‘Going hard and early’ into the Covid-19 lockdown left parents of disabled children isolated. Government agencies and sector organisations could not respond fast enough and there was no central channel available for parents seeking information and help.
Seeing the need, Elizabeth and her team launched the Awhi-at-home Facebook page within a week of the move into Alert Level 4 and it quickly became an online community where parents could support each other. Soon government and sector agencies were posting information to the page to connect with parents.
Many parents were posting late at night and in the early hours, and Elizabeth was there responding at all hours. As the convenor of Awhi-at-home she supported parents around the clock.
She directed the focus of the page, she chaired the Awhi team and coordinated the responses to parents from other parents, professionals and Ministry representatives to make sure no family was left isolated and without support.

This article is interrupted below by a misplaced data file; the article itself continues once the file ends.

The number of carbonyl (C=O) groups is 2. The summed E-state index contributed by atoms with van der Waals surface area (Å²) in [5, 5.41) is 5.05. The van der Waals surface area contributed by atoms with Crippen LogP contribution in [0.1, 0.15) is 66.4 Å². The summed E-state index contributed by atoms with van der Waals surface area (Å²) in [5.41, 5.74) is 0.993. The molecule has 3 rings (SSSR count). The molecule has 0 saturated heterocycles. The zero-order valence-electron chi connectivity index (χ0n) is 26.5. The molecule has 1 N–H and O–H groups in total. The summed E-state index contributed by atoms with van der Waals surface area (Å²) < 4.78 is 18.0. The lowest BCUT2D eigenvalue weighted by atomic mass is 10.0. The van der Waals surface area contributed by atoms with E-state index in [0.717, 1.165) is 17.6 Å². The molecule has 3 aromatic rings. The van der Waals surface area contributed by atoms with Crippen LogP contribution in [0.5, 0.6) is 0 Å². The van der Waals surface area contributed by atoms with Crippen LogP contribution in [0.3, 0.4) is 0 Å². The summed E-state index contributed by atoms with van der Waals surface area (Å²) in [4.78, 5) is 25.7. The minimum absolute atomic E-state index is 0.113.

She took the lead in making sure that Awhi responded to what families needed and after listening to them she decided to shift the emphasis from providing resources for children to providing help and information for parents.
Now, post-lockdown, Awhi continues as a whanau-driven collective, collaborating to create social change by informing, connecting and nurturing people linked by disability.
The Attitude Awards are a nationally televised event celebrating the achievements and successes of New Zealanders living with disabilities. Elizabeth was nominated by IHC.
The 2020 black-tie event will be held on 2 December in Auckland, to recognise people from the sector, including employers, employees and entrepreneurs, as well as, athletes, young people, and game-changers in the sector.
Photo caption: Elizabeth Goodwin with her grandson Jesse and daughter Jessie.